Thursday, April 30, 2009

Spending An Inheritance

Last night I heard a man say that he was spending his children's inheritance. He laughed to tell us that the legacy he would leave for his children "to fight over" was who would pay the bills for the debts he left behind. He said this to illustrate that we need to be concerned about leaving a legacy of Faith in Christ, telling us that our attention should be on piling up treasures in heaven not on our bank accounts. I find the illustration flawed.

The Bible tells us we are to be wise stewards of what we are given. In the case of financial responsibility vs. profligate spending... Scripture comes down in favor of responsibility. Money is not to be an idol, it would be a false god (1Tim. 6:10). And amassing a fortune is not the goal of the Christian, the eternal glories are what we should seek after. (Isa. 55) But shouldn't we be faithful with everything we are given-- including money? Yes! All that we do as Christians should be found to glorify the Lord. I cannot see the glory in profligacy. I do not see good stewardship in living beyond our means and leaving debt to our children.

Throughout the Bible there are mentions and examples of God's attitude toward our money. The Old Testament sets up elaborate structures for the division of an estate. A double portion of the worldly goods goes to the eldest son along with the religious leadership and position as head of the clan. Proverbs 13:22 tells us a good man leaves an inheritance to his children's children, but the wealth of the wicked shall be given to the righteous. And while we are in Proverbs, the Proverbs 31 woman is such a great wife because she can turn a profit on real estate investments and manage to feed and clothe the whole household while hubby is off confabbing with the other elders at endless church meetings.

What we do with money matters to God in the New Testament too. The apostle Paul worked as a tentmaker, when not imprisoned, in order to support himself in his ministry and not to burden the church with his debts. Jesus helps His disciples pay tribute fees by providing money in the belly of a fish (Matt 17:24-27).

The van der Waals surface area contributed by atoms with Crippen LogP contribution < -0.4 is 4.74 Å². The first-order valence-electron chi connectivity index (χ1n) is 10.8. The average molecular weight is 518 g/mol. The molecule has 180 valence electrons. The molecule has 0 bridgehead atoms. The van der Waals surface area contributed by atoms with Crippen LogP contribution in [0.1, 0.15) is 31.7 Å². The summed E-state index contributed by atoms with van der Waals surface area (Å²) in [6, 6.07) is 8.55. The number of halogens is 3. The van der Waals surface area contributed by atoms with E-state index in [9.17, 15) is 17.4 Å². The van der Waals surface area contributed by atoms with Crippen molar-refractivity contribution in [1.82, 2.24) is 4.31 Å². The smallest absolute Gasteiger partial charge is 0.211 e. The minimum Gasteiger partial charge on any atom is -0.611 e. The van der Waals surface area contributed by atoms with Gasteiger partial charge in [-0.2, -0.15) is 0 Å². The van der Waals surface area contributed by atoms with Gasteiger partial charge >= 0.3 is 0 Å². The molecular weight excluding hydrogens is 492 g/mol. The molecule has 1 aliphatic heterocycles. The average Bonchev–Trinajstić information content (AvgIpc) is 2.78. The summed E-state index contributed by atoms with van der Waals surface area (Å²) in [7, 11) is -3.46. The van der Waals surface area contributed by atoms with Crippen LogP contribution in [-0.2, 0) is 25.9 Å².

Matthew and Luke both repeat Jesus' parable of the master who left his three servants with varying talents. In Luke 19 and Matthew 25, we are told that the master rewards those servants who are faithful with a little money by blessing them with more riches and responsibility. Those who are faithful in a little, we are told, will be given more... and told "Well done." And in Luke 16 when Jesus tells the parable of the shrewd manager the message is repeated with a twist: he who is faithful in a little is faithful in much and he who is unrighteous in a little is unrighteous in much... (Luke 16:10). Christ goes on to asks if we have been unfaithful in dealing with "unrighteous money" who will trust us with true riches?

If we spend our time and our money and our children's inheritance; if we are wasteful of the blessings that God gives us on this earth; if, in fact, we tell the Lord that He has not blessed us enough but MasterCard will fix that for us and the kids can pay it off later... Is that faithfulness in the little things? Does a legacy of debts and overspending tell our children that we served the Lord? I can't think so.

The Lord is faithful to provide for all our needs, down to the last dime. In the face of eternity, money is completely without value, it is meaningless, a small thing, a tiny test of our faithfulness, but if we are faithful (meaning responsible) with our money, using it to glorify God, then we show the Lord that we can be trusted with greater things and bigger opportunities in which to serve Him faithfully. And we leave our children a true inheritance.

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